In Photos: Beirut Explosion Then and Now

People and places in Lebanon's capital: the damage caused by the massive port explosion two years ago and the rebuilding now

Send in e-mailSend in e-mail
Send in e-mailSend in e-mail
A damaged building in the Gemmayzeh area in Beirut, on August 12 2020, left, and on August 1 2022, two years later.
A damaged building in the Gemmayzeh area in Beirut, on August 12 2020, left, and on August 1 2022, two years later.Credit: AFP
new-hdc-logo
Haaretz
new-hdc-logo
Haaretz

On August 4, Lebanon marked two years since the massive Beirut port explosion that killed over 200 people, wounded over 6,000 and destroyed a large part of the city.

The blast, that has also precipitated the demise of an already crumbling economy, flattened much of the city's port, damaging buildings and blowing out windows and doors as a giant mushroom cloud rose above the capital.

The August 2020 blast was caused by hundreds of tons of ammonium nitrate, a highly explosive material used in fertilizers, that had been improperly stored for years at the port’s warehouse.

Below are 11 images of people and places showing the damage then and the rebuilding now.

Karina Sukkar, a Lebanese architect and designer, on the balcony of her damaged apartment in Beirut's Mar Mikhael neighborhood in August 2020. Below she's on the balcony of the same apartment, now renovated, two years later.Credit: Patrick Baz/AFP
Antoun al-Ahwaji on the balcony of his renovated apartment in Beirut overlooking Beirut's grain silos on August 2 2022. Below he is injured, on August 6 2020.Credit: Patrick Baz/AFP
Leila Gholam in her renovated apartment in Beirut's Gemayzeh neighbourhood on July 29 2022. Below she is in her damaged house in August 6 2020, two days after the explosion.Credit: AFP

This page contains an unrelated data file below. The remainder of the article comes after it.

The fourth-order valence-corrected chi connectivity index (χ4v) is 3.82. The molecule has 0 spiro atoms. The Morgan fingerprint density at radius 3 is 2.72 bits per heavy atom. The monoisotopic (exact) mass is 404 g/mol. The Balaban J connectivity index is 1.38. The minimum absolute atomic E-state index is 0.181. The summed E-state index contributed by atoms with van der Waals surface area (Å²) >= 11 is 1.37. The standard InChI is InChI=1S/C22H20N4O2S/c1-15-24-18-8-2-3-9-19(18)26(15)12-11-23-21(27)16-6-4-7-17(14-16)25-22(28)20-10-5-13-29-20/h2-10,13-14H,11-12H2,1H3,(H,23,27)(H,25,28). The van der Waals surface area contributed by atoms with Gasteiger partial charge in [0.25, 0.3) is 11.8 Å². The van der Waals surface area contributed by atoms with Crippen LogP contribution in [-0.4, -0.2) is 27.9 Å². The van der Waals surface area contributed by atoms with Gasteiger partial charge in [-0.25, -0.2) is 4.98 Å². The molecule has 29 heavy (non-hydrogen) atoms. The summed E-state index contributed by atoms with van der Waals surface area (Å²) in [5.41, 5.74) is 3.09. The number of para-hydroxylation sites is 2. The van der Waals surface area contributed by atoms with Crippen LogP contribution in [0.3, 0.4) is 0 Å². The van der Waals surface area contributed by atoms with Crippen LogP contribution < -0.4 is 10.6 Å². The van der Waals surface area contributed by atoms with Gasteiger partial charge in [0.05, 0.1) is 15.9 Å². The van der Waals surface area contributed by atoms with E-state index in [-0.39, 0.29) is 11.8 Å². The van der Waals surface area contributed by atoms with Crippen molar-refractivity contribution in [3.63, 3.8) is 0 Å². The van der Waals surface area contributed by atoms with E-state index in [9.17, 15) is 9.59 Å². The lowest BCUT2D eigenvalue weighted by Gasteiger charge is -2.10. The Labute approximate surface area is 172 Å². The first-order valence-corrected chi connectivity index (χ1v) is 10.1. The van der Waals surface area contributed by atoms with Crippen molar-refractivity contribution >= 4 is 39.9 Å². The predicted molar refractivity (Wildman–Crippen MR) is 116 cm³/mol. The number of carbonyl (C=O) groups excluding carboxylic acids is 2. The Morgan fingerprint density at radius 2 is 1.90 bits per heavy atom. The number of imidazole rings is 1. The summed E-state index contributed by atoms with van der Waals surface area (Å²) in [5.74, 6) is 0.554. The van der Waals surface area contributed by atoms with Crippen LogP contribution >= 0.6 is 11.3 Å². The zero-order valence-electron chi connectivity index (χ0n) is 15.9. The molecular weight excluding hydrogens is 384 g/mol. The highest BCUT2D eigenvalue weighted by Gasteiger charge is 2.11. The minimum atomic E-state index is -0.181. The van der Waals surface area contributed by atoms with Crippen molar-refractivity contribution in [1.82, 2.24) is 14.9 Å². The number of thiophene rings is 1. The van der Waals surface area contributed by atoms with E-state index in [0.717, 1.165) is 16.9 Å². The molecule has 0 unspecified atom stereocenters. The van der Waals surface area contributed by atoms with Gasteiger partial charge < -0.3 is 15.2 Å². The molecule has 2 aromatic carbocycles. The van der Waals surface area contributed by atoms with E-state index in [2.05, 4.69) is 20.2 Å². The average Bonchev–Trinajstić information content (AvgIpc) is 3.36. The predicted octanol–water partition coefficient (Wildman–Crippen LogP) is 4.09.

Pierre Mrad in his renovated shop in Beirut's Gemayzeh neighbourhood on August 1 2022. Below he is injured inside his destroyed shop in August 12 2020.Credit: AFP

A damaged building in the Gemmayzeh area in Beirut, taken on August 21 2020, left, and two years later on August 2 2022.Credit: AFP
A damaged building in the Gemmayzeh area in Beirut, on August 21 2020, left, and on August 2 2022.Credit: AFP
A damaged building in the Gemmayzeh area in Beirut, on August 12 2020, left, and on August 1 2022, two years later.Credit: AFP
A building damaged in 2020 in the Karantina neighbourhood of Beirut, on August 3 2022, top, and on November 5 2020.Credit: Joseph Eid/AFP
A traditional Beirut house damaged in 2020 on August 3 2022, top, and on August 11 2020.Credit: Joseph Eid/AFP
Buildings damaged in 2020 in the Gemmayzeh area of Beirut, on August 3 2022, top, and on September 3 2020.Credit: Joseph Eid/AFP

Click the alert icon to follow topics:

Comments

SUBSCRIBERS JOIN THE CONVERSATION FASTER

Automatic approval of subscriber comments.
From $1 for the first month

SUBSCRIBE
Already signed up? LOG IN

ICYMI

Charles Lindbergh addressing an America First Committee rally on October 3, 1941.

Ken Burns’ Brilliant ‘The U.S. and the Holocaust’ Has Only One Problem

The projected rise in sea level on a beach in Haifa over the next 30 years.

Facing Rapid Rise in Sea Levels, Israel Could Lose Large Parts of Its Coastline by 2050

Tal Dilian.

As Israel Reins in Its Cyberarms Industry, an Ex-intel Officer Is Building a New Empire

Queen Elizabeth II, King Charles III and a British synagogue.

How the Queen’s Death Changes British Jewry’s Most Distinctive Prayer

Newly appointed Israeli ambassador to Chile, Gil Artzyeli, poses for a group picture alongside Rabbi Yonatan Szewkis, Chilean deputy Helia Molina and Gerardo Gorodischer, during a religious ceremony in a synagogue in Vina del Mar, Chile last week.

Chile Community Leaders 'Horrified' by Treatment of Israeli Envoy

Queen Elizabeth attends a ceremony at Windsor Castle, in June 2021.

Over 120 Countries, but Never Israel: Queen Elizabeth II's Unofficial Boycott